The Extraterritorial Application of the European Convention on Human Rights

|Speeches|Lord Dyson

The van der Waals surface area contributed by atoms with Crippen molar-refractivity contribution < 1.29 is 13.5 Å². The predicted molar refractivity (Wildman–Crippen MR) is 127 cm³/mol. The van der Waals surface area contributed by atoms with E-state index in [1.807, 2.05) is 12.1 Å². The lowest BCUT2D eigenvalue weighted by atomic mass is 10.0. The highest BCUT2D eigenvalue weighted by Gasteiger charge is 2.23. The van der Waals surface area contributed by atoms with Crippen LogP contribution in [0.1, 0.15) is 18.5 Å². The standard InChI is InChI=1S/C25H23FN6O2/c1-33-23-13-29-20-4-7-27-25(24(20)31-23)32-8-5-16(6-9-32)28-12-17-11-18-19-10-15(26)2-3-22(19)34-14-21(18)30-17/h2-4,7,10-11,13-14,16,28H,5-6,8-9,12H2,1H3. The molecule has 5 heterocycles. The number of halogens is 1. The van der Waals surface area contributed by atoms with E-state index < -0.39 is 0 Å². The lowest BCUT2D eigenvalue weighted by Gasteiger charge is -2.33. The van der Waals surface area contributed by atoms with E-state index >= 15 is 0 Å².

“A State’s sovereignty is understood by reference to a geographical territory and jurisdiction is understood by reference to a State’s authority over persons within that territory. The primarily territorial perspective of jurisdiction must also be understood against the background of the historical period in which many international treaties, including the Convention, were written. In the post-WWII era, jurisdiction was a tool to allocate competency among fiercely independent and volatile nation States. In the minds of the drafters of such conventions, if one State assumed extraterritorial jurisdiction then it would, necessarily, encroach upon another State’s jurisdiction.”

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